Spatial Senses: Philosophy of Perception in an Age of Science

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Tony Cheng, Ophelia Deroy, Charles Spence
Routledge, May 29, 2019 - Philosophy - 338 pages

This collection of essays brings together research on sense modalities in general and spatial perception in particular in a systematic and interdisciplinary way. It updates a long-standing philosophical fascination with this topic by incorporating theoretical and empirical research from cognitive science, neuroscience, and psychology. The book is divided thematically to cover a wide range of established and emerging issues. Part I covers notions of objectivity and subjectivity in spatial perception and thinking. Part II focuses on the canonical distal senses, such as vision and audition. Part III concerns the chemical senses, including olfaction and gustation. Part IV discusses bodily awareness, peripersonal space, and touch. Finally, the volume concludes with Part V on multimodality. Spatial Senses is an important contribution to the scholarly literature on the philosophy of perception that takes into account important advances in the sciences.


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Strawson and Evans on Objectivity and Space
Is Bálints Syndrome a Counterexample of the Kantian Spatiality Thesis?
Spatial Perception Magnitudes and Analogue Representation
Wittgenstein Spatial Phenomenology and The Private Language
The TwoVisualSystems Hypothesis and the View From Here
A Neurobiological and Ecological Perspective
The Many Problems of Distal Olfactory Perception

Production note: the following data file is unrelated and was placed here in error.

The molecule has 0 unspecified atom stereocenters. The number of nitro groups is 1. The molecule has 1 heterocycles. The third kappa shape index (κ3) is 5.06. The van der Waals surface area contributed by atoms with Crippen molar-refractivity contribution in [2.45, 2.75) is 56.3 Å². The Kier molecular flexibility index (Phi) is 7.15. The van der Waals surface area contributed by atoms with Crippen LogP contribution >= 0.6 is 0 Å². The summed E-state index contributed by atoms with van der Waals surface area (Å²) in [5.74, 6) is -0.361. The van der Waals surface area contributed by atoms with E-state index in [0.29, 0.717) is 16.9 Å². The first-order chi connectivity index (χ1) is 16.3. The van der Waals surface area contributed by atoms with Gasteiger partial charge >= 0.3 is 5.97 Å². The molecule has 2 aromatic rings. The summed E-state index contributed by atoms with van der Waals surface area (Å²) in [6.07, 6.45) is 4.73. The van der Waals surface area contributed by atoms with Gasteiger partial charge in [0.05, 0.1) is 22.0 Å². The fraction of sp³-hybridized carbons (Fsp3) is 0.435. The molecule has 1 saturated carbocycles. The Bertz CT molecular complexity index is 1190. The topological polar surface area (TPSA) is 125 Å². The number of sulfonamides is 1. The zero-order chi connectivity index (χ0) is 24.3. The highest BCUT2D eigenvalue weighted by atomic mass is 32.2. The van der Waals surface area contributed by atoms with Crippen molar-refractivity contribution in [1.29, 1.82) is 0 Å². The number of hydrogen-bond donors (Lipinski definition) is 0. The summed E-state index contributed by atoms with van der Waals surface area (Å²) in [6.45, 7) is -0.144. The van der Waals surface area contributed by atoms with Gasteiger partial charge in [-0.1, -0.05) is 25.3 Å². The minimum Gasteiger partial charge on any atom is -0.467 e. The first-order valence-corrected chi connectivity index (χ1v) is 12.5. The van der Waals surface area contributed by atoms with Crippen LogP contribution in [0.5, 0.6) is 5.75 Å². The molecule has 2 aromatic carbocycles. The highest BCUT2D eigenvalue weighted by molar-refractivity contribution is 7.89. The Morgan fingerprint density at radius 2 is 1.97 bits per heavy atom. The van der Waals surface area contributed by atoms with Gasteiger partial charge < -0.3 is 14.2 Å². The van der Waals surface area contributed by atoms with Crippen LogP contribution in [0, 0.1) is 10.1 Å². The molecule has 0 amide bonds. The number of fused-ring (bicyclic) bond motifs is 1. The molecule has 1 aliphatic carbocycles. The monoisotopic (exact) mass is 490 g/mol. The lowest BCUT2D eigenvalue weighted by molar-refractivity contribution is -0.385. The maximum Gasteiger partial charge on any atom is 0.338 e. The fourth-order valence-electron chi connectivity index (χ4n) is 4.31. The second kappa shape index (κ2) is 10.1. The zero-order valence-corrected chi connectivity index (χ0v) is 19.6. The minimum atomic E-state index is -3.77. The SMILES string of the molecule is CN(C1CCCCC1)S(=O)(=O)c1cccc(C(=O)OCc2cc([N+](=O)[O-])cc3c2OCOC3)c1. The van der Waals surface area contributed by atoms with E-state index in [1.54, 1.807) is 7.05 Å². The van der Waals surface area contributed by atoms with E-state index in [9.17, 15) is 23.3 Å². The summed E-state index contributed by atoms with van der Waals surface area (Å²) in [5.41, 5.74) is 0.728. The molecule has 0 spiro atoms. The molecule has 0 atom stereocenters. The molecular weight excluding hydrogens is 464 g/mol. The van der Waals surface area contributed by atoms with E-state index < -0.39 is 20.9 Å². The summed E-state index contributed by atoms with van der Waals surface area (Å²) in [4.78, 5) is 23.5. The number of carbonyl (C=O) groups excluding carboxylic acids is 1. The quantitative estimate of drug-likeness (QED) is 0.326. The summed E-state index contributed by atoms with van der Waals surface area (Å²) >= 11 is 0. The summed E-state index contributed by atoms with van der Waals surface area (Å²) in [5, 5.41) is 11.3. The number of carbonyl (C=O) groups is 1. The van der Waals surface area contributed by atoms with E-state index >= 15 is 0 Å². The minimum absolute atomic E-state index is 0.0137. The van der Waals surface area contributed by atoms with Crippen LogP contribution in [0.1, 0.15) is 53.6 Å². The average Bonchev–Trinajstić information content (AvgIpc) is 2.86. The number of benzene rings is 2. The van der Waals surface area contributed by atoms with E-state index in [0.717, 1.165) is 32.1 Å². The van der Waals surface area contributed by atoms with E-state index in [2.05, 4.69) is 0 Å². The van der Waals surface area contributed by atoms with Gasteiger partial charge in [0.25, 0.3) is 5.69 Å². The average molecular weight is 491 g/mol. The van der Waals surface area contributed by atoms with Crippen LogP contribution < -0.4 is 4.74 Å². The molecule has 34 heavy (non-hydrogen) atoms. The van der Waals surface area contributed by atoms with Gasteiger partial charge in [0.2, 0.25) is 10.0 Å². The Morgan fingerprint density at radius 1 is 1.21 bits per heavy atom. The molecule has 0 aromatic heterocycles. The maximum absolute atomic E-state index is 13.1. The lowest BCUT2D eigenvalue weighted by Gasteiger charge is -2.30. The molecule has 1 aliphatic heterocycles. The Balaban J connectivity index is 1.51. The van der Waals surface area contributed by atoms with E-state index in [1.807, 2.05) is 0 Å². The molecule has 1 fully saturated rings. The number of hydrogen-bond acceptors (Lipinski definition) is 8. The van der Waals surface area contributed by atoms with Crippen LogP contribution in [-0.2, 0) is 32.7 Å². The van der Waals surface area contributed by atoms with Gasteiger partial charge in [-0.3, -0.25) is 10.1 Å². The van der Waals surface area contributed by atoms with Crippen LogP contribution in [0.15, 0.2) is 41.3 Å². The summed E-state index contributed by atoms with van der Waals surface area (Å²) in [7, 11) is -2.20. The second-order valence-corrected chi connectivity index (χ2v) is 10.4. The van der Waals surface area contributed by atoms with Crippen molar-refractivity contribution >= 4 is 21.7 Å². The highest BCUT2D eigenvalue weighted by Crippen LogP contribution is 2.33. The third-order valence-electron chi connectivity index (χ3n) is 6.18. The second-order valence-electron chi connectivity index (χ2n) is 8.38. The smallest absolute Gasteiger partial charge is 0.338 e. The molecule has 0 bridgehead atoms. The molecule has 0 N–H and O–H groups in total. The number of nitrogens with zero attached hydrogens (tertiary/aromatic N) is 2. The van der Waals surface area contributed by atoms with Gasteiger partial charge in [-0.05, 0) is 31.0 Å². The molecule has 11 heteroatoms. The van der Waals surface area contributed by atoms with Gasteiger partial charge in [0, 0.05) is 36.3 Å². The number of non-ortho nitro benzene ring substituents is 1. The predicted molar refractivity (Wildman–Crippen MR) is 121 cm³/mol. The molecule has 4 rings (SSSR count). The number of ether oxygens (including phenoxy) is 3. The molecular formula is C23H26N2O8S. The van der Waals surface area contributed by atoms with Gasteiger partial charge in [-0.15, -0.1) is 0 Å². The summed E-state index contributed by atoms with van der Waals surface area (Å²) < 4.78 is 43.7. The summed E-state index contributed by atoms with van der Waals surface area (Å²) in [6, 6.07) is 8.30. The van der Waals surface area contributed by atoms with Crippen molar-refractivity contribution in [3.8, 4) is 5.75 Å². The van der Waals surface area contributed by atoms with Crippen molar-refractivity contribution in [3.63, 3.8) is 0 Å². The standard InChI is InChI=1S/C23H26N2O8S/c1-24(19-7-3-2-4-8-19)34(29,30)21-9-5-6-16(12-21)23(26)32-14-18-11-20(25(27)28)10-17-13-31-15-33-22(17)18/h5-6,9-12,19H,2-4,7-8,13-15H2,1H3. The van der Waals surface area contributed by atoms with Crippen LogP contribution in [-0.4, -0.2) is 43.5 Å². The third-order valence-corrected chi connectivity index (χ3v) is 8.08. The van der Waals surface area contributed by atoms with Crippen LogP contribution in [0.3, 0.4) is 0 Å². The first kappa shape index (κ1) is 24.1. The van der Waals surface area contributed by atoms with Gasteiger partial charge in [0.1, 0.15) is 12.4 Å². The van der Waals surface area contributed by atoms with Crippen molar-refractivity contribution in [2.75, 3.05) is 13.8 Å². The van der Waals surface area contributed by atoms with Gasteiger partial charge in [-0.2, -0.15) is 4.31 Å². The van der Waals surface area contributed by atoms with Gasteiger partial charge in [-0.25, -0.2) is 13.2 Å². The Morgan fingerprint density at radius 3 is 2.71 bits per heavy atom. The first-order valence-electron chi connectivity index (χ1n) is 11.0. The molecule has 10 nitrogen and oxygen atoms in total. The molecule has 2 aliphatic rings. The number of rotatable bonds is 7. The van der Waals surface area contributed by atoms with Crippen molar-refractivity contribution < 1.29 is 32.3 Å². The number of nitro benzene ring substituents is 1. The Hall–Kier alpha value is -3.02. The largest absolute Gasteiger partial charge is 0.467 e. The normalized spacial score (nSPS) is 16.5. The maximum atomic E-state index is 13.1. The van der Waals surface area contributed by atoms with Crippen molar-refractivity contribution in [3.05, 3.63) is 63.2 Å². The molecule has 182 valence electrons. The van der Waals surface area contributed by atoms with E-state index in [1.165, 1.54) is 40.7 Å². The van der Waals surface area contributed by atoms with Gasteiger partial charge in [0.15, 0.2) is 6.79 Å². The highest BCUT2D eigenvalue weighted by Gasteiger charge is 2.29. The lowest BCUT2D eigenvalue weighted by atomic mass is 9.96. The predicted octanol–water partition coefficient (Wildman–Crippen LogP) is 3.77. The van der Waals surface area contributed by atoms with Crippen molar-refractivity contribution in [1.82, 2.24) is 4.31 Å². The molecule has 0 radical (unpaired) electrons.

Feeling Is the Truth
Its Functions Plasticity and Neural Basis
A Plea for Skin Space
Molyneuxs Question Revisited
Molyneuxs Question Within and Across the Senses
When Exactly Does
The InsideOut Binding Problem
List of Contributors

Spatial Awareness and the Chemical Senses

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About the author (2019)

Tony Cheng is a Ph.D. Candidate at University College London, UK. His works have been published in Phenomenology and Cognitive Sciences, Philosophical Investigations, Philosophical Psychology, and Trends in Cognitive Sciences.

Ophelia Deroy holds the Chair in Philosophy of Mind at Ludwig-Maximilians University, Germany, and is also the Deputy Director of the Institute of Philosophy at the University of London, UK. Her work has appeared in Multisensory Research, Philosophical Studies, and the Oxford Handbook of Philosophy of Perception, and she is the editor of Sensory blending: on synaesthesia and related phenomena.

Charles Spence is Professor of Experimental Psychology and Head of the Crossmodal Research Laboratory at the University of Oxford, UK. He is the co-author of In touch with the future: The sense of touch from cognitive neuroscience to virtual reality (2014), and also the author of various other books. He has hundreds of papers in high-profile journals.

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